AR query performance

Programmers (and ORMs) usually optimize their query-strategy for as few queries and roundtrips as possible - we sometimes forget that the database server may in fact be on a different physical machine, and suddenly the data-volume may influence the response-time more than the number of queries.

Join-statements merely for the sake of getting all the data in one round-trip actually don’t make much sense, when you really think about it - you’re often transfering and traversing loads of duplicate data, putting more load on the network and adding memory overhead.

That’s not really why we have join-statements in the first-place - they exist for situations where you need to obtain a product of some sort - e.g. something involving sum, avg, count, min or max functions. Join queries are not really an optimization-tool, but most ORMs treat them as such.

But there is in fact a way to execute multiple queries in one round-trip, at least with the mysqli-extension:

This does not appear to be possible with PDO, which, I’m guess, is why nobody uses it.

But think about it - if you have 3 customers and 50 orders, and you join those, selecting all the fields, you’re actually sending each customer’s data more than 16 times repeatedly. This data has to be serialized by the database-server, transported over the network (which is worse if your database server is on a different physical server from your application-server), then unserialized by the database-client, and then subsequently you have to traverse all that data in PHP (or some of it, but all of it has to go into memory) and weed out the non-unique customer records.

Does that sound efficient?

Much for efficient and simple would be a batch of two queries that select the 50 orders and 3 customers separately.

Do you think that’s possible?

Quick note without having read your entire post: At least MySQL allows the traffic to be compressed, which is most useful if client and server are not on the same (physical) machine.

Ok, got it. I think a lot of this is already covered by the lazy-loading approach Yii’s current AR implementing is using. So the JOINs will mostly kick in if you explicitly fore Yii to use eager loading via ->with(…).

As for the data duplication: I do not think this can be entirely avoided. But it sounds like you would profit from identity maps.

That’s sort of my point. You can choose between lazy-loading with many round-trips - or eager-loading with data-duplication.

With the correct APIs, this could be avoided - you could have one round-trip (eager loading) but no data-duplication. Unfortunately, the multi-query facility does not seem to be the answer, as you can’t predict what else you need to load without another round-trip - since the queries are independent queries with individual result-sets. At least not as far as I can figure.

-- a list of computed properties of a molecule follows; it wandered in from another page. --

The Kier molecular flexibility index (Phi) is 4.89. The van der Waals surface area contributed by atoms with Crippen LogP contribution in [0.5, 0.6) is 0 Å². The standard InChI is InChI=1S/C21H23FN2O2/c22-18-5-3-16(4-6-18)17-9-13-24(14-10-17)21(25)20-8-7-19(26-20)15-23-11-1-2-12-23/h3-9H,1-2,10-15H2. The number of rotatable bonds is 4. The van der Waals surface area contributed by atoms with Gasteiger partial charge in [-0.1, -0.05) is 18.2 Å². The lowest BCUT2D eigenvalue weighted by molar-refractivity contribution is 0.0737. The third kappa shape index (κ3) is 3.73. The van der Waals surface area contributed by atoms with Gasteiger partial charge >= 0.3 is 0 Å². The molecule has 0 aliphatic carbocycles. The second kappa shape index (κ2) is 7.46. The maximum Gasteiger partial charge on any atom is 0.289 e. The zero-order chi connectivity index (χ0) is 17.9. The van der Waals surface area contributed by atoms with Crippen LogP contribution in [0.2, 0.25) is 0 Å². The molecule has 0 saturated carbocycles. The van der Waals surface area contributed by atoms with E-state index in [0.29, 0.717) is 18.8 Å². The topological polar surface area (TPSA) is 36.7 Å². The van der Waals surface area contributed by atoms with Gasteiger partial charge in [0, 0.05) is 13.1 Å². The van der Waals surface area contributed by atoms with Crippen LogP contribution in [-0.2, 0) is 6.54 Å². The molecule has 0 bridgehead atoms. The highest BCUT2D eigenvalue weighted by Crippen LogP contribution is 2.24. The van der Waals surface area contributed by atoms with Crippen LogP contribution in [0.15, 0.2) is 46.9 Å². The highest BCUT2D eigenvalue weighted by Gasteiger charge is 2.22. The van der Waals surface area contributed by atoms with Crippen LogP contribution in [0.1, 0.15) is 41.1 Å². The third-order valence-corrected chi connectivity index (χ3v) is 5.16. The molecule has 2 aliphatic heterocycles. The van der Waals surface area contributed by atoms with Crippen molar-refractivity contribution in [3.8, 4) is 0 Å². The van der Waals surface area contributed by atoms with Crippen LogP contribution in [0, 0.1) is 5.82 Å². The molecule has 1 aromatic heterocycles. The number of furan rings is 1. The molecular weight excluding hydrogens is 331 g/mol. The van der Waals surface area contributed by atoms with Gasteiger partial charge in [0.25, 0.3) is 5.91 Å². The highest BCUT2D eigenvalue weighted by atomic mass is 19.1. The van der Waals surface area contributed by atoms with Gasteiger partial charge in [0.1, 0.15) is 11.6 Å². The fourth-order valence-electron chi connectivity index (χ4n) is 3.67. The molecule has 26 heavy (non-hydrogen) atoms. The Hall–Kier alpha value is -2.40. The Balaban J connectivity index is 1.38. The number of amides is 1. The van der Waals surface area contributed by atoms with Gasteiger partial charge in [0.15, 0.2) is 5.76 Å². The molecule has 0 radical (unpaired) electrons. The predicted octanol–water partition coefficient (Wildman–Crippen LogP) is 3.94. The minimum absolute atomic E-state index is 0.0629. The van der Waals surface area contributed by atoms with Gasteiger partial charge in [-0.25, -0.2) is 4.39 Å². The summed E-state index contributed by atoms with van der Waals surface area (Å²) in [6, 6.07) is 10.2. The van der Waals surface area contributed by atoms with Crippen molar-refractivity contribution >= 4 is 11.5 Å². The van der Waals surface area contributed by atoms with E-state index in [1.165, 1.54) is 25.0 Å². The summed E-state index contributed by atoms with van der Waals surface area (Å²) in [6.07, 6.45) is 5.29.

This brings me back to what I’ve been thinking for some time now - that DBMS APIs really are designed for database administrators (or DBA tools like graphical front-ends) and not for software. Where are the APIs that were designed for software? Mainstream DMBS do not have any… odd right? being that DBMS are much more frequently used for back-end persistence for software, than for DBA front-end tools…

Doesn’t the default mechanism that the current Yii uses already address your data throughput issue?

Unless you use the "together" flag on a with query:

So, true, it takes 2 or maybe 3 queries to get your results instead of the one you’re talking about, but there is no duplication of data, and you’re avoiding the n query problem.

Well, not quite - I’m talking also about the number of roundtrips. You send one request, and you have to wait for the response before you can construct the next query and send that - and so forth.

The waiting is pointless - you already know your data-access pattern in advance; unfortunately DBMS, their APIs, and SQL at large, were not designed for software, but for database administrators and DBA tools. Actually I saw somebody else pointing that out in an article today:

Although I thought this article was largely garbage, this particular observation is one I’ve been pointing out a lot lately. Your ORM is actually a code-generator. What’s worse, your ORM generates SQL, and your DBMS then parses that code and compiles it into an “execution plan”, which is really a program. But the truth of the matter is, the entire process is really pointless, because your software does not sporadically come up with new queries on it’s own - your applications have predictable data-access patterns, with the possible exception of a few applications that allow arbitrary query-construction. Applications such as DBA tools. Heh.

Hm, I’m not sure that actually holds … What will be sent over the wire is not the raw “SELECT * FROM …” but a binary protocol containing already (pre-)parsed queries. Then, there are prepared statements that further reduce parsing time. Predictable access patterns are covered by some quite good query caches etc. Honestly, I don’t quite see where you’re going here. Your charge against SQL sounds really like a charge against n-tier application design.